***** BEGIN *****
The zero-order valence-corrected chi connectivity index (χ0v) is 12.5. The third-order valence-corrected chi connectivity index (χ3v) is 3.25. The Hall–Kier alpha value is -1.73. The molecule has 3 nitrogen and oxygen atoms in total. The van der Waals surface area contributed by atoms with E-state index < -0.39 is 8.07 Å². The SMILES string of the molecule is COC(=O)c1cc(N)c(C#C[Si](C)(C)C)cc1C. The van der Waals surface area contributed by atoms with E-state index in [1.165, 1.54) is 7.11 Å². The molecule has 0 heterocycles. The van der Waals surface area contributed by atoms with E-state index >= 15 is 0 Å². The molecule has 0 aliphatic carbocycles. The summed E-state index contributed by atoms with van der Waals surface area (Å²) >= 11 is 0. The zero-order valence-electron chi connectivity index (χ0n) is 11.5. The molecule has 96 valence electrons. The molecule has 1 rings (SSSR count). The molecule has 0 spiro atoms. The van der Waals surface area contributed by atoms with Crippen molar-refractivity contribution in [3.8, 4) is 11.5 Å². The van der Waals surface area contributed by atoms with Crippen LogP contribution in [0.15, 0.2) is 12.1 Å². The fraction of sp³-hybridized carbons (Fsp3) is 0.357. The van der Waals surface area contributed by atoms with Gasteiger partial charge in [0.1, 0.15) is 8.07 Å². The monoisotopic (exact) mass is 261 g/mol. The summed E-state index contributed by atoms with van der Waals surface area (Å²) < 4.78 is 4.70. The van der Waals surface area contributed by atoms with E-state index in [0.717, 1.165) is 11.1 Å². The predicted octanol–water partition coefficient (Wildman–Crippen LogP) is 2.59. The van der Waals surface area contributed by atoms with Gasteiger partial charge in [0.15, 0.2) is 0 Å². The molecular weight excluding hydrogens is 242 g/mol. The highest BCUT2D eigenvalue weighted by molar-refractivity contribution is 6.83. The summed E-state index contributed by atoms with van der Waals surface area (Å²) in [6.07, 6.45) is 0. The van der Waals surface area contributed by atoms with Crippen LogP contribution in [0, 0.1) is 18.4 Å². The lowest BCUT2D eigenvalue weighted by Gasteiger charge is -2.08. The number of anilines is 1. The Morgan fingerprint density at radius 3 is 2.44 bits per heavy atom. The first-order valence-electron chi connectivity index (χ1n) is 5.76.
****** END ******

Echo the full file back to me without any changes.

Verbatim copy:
The zero-order valence-corrected chi connectivity index (χ0v) is 12.5. The third-order valence-corrected chi connectivity index (χ3v) is 3.25. The Hall–Kier alpha value is -1.73. The molecule has 3 nitrogen and oxygen atoms in total. The van der Waals surface area contributed by atoms with E-state index < -0.39 is 8.07 Å². The SMILES string of the molecule is COC(=O)c1cc(N)c(C#C[Si](C)(C)C)cc1C. The van der Waals surface area contributed by atoms with E-state index in [1.165, 1.54) is 7.11 Å². The molecule has 0 heterocycles. The van der Waals surface area contributed by atoms with E-state index >= 15 is 0 Å². The molecule has 0 aliphatic carbocycles. The summed E-state index contributed by atoms with van der Waals surface area (Å²) >= 11 is 0. The zero-order valence-electron chi connectivity index (χ0n) is 11.5. The molecule has 96 valence electrons. The molecule has 1 rings (SSSR count). The molecule has 0 spiro atoms. The van der Waals surface area contributed by atoms with Crippen molar-refractivity contribution in [3.8, 4) is 11.5 Å². The van der Waals surface area contributed by atoms with Crippen LogP contribution in [0.15, 0.2) is 12.1 Å². The fraction of sp³-hybridized carbons (Fsp3) is 0.357. The van der Waals surface area contributed by atoms with Gasteiger partial charge in [0.1, 0.15) is 8.07 Å². The monoisotopic (exact) mass is 261 g/mol. The summed E-state index contributed by atoms with van der Waals surface area (Å²) < 4.78 is 4.70. The van der Waals surface area contributed by atoms with E-state index in [0.717, 1.165) is 11.1 Å². The predicted octanol–water partition coefficient (Wildman–Crippen LogP) is 2.59. The van der Waals surface area contributed by atoms with Gasteiger partial charge in [0.15, 0.2) is 0 Å². The molecular weight excluding hydrogens is 242 g/mol. The highest BCUT2D eigenvalue weighted by molar-refractivity contribution is 6.83. The summed E-state index contributed by atoms with van der Waals surface area (Å²) in [6.07, 6.45) is 0. The van der Waals surface area contributed by atoms with Crippen LogP contribution in [0, 0.1) is 18.4 Å². The lowest BCUT2D eigenvalue weighted by Gasteiger charge is -2.08. The number of anilines is 1. The Morgan fingerprint density at radius 3 is 2.44 bits per heavy atom. The first-order valence-electron chi connectivity index (χ1n) is 5.76.